Yeltsin returns to keep Russia in suspense

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Moscow - President Boris Yeltsin, returning to the Kremlin unannounced, recorded a New Year address to the nation yesterday but maintained suspense over his political future.

The 64-year-old Russian leader, well wrapped up against freezing temperatures, strolled through the snow-covered grounds of the Kremlin on his first day back at work since suffering a heart attack more than two months ago, and stopped to chat with tourists in Cathedral Square.

Mr Yeltsin vowed to stick to his programme of reforms, despite gains by his Communist opponents in last week's parliamentary elections. But he gave no clues about whether he would seek re-election as president next year. "I am still thinking about it," he said, adding that he would announce his intentions at the beginning of February.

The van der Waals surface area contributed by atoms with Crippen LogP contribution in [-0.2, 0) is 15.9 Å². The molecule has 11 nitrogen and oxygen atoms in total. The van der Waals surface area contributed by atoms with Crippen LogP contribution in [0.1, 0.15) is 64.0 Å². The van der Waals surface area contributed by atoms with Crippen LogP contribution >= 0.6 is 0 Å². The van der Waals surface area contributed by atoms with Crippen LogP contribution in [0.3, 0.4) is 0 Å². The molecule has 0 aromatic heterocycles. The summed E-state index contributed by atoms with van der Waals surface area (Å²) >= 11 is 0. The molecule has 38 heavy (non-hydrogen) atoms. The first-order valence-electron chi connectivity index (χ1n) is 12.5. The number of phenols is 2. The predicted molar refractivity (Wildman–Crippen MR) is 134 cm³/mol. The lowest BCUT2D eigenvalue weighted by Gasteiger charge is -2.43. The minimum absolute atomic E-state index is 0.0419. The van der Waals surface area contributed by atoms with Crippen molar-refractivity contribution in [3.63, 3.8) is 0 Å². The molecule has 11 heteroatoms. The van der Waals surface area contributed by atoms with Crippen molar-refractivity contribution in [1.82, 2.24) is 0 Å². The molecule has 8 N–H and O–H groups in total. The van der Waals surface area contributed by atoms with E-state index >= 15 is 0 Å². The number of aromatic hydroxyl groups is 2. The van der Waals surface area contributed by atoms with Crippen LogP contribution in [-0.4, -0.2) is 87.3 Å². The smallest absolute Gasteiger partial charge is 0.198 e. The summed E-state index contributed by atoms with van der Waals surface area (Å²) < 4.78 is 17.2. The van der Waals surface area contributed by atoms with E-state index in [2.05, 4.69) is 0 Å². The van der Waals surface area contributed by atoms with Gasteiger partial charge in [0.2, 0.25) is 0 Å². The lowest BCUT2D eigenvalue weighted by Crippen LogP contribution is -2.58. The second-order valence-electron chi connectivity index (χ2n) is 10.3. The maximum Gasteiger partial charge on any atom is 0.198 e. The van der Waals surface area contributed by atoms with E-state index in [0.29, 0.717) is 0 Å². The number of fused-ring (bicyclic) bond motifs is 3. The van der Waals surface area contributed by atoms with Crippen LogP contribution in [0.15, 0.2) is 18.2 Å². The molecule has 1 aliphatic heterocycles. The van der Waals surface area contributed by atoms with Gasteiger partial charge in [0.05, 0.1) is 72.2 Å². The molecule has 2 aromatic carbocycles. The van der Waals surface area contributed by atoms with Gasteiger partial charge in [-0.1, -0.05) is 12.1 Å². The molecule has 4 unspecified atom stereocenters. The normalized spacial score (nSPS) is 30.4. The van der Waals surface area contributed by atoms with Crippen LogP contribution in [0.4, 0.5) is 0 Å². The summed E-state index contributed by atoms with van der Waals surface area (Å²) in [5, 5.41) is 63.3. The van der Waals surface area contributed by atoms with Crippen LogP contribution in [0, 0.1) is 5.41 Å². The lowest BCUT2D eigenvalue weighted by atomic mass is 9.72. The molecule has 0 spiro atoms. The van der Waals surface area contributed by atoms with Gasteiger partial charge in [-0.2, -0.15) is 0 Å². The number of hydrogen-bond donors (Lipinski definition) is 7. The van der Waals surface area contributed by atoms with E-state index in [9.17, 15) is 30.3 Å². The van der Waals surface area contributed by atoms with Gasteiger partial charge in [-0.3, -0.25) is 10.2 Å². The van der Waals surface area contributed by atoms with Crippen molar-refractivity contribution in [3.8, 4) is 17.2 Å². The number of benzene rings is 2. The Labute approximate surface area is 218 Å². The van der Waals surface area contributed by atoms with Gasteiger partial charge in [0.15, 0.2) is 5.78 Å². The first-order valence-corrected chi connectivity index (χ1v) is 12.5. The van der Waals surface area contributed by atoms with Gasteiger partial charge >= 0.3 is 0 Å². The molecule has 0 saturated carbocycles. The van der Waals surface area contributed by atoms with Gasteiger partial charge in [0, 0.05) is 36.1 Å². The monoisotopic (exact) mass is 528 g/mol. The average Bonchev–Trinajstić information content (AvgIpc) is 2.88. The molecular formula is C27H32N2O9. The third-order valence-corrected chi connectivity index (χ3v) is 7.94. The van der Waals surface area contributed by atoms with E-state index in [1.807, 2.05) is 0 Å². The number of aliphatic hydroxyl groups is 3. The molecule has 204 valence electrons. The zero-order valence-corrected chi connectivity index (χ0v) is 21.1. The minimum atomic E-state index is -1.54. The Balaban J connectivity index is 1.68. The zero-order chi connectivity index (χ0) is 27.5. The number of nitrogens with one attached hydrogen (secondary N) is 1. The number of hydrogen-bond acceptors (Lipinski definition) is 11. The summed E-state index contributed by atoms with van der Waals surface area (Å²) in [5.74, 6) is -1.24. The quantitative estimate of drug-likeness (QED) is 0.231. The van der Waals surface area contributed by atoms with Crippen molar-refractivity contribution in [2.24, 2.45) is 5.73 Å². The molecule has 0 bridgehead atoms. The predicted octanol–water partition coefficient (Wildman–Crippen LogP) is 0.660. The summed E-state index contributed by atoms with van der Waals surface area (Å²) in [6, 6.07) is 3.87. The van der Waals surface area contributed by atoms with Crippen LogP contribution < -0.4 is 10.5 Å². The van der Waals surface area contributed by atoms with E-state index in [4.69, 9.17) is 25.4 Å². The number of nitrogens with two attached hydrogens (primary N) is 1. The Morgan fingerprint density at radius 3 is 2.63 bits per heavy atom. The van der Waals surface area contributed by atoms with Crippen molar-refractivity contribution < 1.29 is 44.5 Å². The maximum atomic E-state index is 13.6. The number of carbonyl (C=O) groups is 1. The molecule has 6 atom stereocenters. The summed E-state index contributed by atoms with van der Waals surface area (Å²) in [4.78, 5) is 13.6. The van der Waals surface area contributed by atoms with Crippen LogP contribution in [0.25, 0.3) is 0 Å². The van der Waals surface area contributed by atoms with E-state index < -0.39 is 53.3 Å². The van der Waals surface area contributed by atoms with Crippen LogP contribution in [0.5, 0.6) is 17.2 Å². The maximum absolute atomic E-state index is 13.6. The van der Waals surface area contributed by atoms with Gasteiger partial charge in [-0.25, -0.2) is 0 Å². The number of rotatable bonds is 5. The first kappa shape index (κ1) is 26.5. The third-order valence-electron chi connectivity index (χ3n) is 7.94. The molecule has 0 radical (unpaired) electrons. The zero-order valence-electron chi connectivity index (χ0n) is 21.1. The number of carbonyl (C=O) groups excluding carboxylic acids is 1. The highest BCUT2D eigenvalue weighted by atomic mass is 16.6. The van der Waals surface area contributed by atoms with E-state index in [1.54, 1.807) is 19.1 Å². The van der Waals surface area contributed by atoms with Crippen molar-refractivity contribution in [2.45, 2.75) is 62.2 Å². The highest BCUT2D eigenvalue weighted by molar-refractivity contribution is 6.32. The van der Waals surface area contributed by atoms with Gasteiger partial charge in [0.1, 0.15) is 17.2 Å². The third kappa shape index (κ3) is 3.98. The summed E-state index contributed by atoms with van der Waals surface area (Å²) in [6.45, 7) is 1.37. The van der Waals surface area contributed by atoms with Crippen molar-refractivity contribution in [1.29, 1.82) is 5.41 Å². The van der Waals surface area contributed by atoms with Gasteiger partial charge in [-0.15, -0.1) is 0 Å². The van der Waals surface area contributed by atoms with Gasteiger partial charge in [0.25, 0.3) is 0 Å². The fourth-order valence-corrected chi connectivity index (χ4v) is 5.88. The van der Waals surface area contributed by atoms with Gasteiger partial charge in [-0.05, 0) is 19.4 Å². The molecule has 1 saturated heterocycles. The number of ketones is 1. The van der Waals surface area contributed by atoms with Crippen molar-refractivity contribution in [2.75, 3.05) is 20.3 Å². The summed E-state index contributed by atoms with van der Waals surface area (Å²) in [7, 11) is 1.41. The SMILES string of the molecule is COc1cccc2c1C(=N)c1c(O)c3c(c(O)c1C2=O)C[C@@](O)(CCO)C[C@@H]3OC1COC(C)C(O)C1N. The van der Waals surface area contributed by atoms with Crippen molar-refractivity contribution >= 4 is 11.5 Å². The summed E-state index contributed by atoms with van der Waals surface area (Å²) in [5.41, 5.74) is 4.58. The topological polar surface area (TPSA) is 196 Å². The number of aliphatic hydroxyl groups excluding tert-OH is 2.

Under the Russian constitution, real power lies in the presidency, and Mr Yeltsin's rivals are already gearing up for an election scheduled for 16 June.

The President left a sanatorium earlier this week to spend the New Year holiday with his family at a neighbouring country residence in Barvikha, a wooded area west of Moscow. He was taken to hospital on 26 October for the second time in less than four months, suffering from ischaemia, a blood-supply problem. He has been increasing his workload gradually.

Interfax news agency said Mr Yeltsin assured Muscovites during his walkabout that there would be no reversal of market reforms, but acknowledged that the impact of reforms ought to be softened next year.

He pointed to signs of economic stabilisation, saying industrial output should grow and people should begin to feel the benefits.

However, he repeated a warning about economic "saboteurs", saying the staff of the ministries of economy and finance and some other organisations had to be improved. "There are still people there who are abusing their positions. A ruthless struggle must be waged with them," he said. "There are bureaucrats who are blatantly stealing and there are more than a few of them."

Mr Yeltsin told Interfax he was not ready to go back to working 18-hour days. "It is impossible to drive oneself too hard like the last time," he said, referring to his hasty return to work after his first hospital stay in July.